The end of Game of Thrones — the TV show at least — is finally upon us. After eight seasons and 67 episodes, it’s rather daunting to realize we’re finally going to see the long-awaited battle for the fate of Westeros, where the only guarantee is that some of our favorite characters will be dying. But frankly, I have a bigger worry about this final season: What if it’s terrible?
This is not just a counterintuitive take — my concerns are very, very real. I am not happy about the possibility of Thrones’s flubbing its landing after years of excellence. And this isn’t about the possibility that the epic conclusion will be disappointing because that’s a given. There’s simply too much anticipation, which has made our expectations impossible to fulfill. I’ve made my peace with that, and you should, too.
I’m certainly not going to pretend Thrones has been flawless so far. (Rewatch Daenerys’ interminable dragon-napping storyline in season two or anything that ever happened in Dorne.) But the last season, way back in 2017, had more issues than any season before it, and there were many moments that were flat-out bad — often in ways the show hadn’t evidenced before. And that worries me about what’s to come.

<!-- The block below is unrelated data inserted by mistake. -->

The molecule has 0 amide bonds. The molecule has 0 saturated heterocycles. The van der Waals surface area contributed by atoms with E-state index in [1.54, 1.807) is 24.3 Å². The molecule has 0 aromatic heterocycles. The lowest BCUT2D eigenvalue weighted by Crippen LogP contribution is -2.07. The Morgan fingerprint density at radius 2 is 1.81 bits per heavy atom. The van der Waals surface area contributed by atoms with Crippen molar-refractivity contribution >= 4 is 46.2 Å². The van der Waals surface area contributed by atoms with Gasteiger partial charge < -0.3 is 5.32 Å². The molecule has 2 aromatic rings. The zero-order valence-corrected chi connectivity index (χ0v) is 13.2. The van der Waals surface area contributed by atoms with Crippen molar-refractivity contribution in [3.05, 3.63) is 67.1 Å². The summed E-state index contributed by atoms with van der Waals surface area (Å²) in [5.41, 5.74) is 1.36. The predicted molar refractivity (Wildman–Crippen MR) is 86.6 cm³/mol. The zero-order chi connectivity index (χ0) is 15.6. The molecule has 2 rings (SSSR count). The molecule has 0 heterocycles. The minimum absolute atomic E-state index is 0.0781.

So much in season seven felt rushed. Characters were often forced to speed through exposition, and as a result, scenes lacked time to breathe. Long-awaited reunions — the Stark children coming together, Cersei and Tyrion Lannister meeting again, and Jorah returning to Daenerys — felt perfunctory and clipped off when they should have been decadently satisfying. Time and space stopped mattering altogether as characters practically teleported across the continent of Westeros in order to keep the plot moving at a breakneck speed, the most infamous example being Daenerys flying from Dragonstone to beyond the Wall to rescue Jon Snow and his posse in about four to six hours.
These problems are bummers because they mess with two of the show’s biggest strengths — the raw, emotional moments between characters we’ve come to love (or hate), and the fundamental realism that has made Game of Thrones so…